If the employee’s consent is imperative to receive the AstraZeneca vaccine, the employer must also respect medical confidentiality. Which is not always easy.
VACCINATION – Getting vaccinated within your company is now possible. If you are between 50 and 64 years old and have comorbidities, you can from this Thursday, February 25, benefit from the AstraZeneca vaccine , administered by occupational medicine, provided that doses are available. A device supposed to allow the employees concerned to benefit more simply from the vaccine against Covid-19 , but which is not without raising some questions of labor law.
This vaccination concerns employees aged 50 to 64 inclusive, suffering from comorbidities (cardiovascular diseases, diabetes, cancers, chronic respiratory pathologies, obesity, etc.). The vaccine is administered by company-internal occupational physicians or inter-company occupational health services, and it is only AstraZeneca serum , the others being reserved for the elderly and caregivers.
This vaccination must be consented by the employee. It is in no way obligatory. This means that “the employer cannot force an employee to be vaccinated, in which case this would be discriminatory”, underlines to HuffPost the lawyer specializing in labor law, Eric Rocheblave . An employee can therefore be part of the age group concerned and present with comorbidities, without however being obliged in any way to undergo vaccination in the workplace.
On the other hand, the employer has the obligation to inform the employees of this possibility of being vaccinated. “It is here only an instrument of vaccine policies, because the vaccine is not obligatory, but if it does not transmit this information, it is a question of a fault, a failure to its obligation” , adds the lawyer.
So: your employer has a duty to inform you, but you have no obligation to get vaccinated, regardless of your state of health. In fact, the employer cannot in any way encourage his employees to be vaccinated or to target the possible concerned.
Like general practitioners, occupational physicians within companies or from inter-company occupational health services (the majority of them) can vaccinate the targeted volunteers, assisted by nurses from the occupational health services .
Vaccinations are entered into a dedicated national information system, Vaccin Covid, accessible via Health Insurance and its AmeliPro site to health professionals.
What guarantee of medical confidentiality?
Another problem that could arise from this procedure is that of the guarantee of medical confidentiality. “All information relating to the state of health is a matter of private life and does not concern the employer. An employee therefore does not have to inform his employer of co-morbidities or health failures. His privileged interlocutor is the occupational physician ”, explains Éric Rocheblave.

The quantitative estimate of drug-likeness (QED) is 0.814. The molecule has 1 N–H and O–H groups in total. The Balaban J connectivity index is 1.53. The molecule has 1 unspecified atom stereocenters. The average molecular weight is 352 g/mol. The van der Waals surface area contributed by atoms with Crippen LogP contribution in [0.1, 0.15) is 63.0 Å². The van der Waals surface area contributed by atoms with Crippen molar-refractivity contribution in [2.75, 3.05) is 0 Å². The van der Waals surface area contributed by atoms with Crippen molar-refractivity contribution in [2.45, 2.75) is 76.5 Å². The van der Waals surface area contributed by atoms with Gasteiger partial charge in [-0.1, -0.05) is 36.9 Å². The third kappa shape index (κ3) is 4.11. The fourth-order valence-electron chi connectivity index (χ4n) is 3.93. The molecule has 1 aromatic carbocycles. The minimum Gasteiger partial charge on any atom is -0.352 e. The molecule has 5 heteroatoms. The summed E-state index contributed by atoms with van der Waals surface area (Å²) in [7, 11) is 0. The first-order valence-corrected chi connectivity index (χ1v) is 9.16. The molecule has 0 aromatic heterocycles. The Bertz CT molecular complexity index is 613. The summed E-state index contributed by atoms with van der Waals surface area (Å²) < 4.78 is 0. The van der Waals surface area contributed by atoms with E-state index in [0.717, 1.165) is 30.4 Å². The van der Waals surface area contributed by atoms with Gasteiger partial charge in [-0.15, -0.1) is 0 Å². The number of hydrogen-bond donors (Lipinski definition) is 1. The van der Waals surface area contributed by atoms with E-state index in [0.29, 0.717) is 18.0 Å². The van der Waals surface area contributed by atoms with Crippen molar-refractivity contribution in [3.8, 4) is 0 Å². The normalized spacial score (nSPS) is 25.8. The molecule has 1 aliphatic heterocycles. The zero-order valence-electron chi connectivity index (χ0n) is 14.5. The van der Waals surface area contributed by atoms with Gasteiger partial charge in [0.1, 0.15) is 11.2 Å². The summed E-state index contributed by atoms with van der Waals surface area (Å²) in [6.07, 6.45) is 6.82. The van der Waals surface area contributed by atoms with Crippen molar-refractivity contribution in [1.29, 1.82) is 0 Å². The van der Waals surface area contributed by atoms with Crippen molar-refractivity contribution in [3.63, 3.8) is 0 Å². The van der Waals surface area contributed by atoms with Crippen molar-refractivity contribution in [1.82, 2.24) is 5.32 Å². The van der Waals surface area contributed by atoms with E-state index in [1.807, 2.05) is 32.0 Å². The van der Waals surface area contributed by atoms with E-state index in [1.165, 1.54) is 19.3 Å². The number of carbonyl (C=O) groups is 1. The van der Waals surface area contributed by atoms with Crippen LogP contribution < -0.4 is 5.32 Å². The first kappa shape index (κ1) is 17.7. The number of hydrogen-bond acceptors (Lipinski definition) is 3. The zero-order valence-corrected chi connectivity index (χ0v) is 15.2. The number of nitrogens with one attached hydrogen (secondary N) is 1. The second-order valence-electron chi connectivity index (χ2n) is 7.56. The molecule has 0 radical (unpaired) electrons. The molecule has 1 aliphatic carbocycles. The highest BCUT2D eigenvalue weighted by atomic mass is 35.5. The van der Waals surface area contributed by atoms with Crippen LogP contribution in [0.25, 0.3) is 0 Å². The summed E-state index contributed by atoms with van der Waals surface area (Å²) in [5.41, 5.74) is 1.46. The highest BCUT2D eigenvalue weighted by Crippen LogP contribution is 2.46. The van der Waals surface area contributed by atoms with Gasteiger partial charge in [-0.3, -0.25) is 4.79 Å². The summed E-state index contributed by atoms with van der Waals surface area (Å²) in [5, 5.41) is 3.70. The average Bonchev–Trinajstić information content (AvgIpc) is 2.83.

But what will happen when an employee goes away to get vaccinated? While it may be a routine visit to occupational medicine, there is no doubt that the employer will consider vaccination. “Without an established provision, there is currently no guarantee of medical confidentiality”, regrets the lawyer. For some employees, this will certainly not be of the slightest importance, but not everyone wants this information to be known.
This is why Éric Rocheblave recommends that employers “ set up a protocol with the occupational physician to provide the best possible information and put the odds on their side in terms of data protection. Why not take the opportunity to set up the periodic visit with occupational medicine? ”He asks himself. A strategy for all employees to see the doctor and get around the problem.
A period of 4 to 12 weeks is expected between the two doses. In the event of a delay for the booster, the vaccination can resume regardless of the delay but a second dose must absolutely be administered, according to the HAS.
What about side effects?
If the vaccine in the workplace is not compulsory, what will happen if the employee develops side effects? To avoid a possible anaphylactic shock, the employee must remain under surveillance for at least 15 minutes. Before vaccination, a consultation must be carried out. If, despite everything, side effects occur, “it will not be a work accident”, emphasizes Éric Rocheblave. And the compensation in the event of a work stoppage will therefore not be the same.
The ANSM noted, for the AstraZeneca vaccine , 149 reports of influenza-like illness, often of high intensity (high fever, muscle stiffness, headaches), mostly affecting healthcare professionals of average age of 34, among some 10,000 people vaccinated between February 6 and 10, 2021. “These adverse effects are known and described with vaccines”, indicates the ANSM .
However, the employee cannot choose a vaccine other than AstraZeneca. Favor a vaccine rather than another, a right of the employee who, there too, notes Eric Rocheblave, “can ask questions”.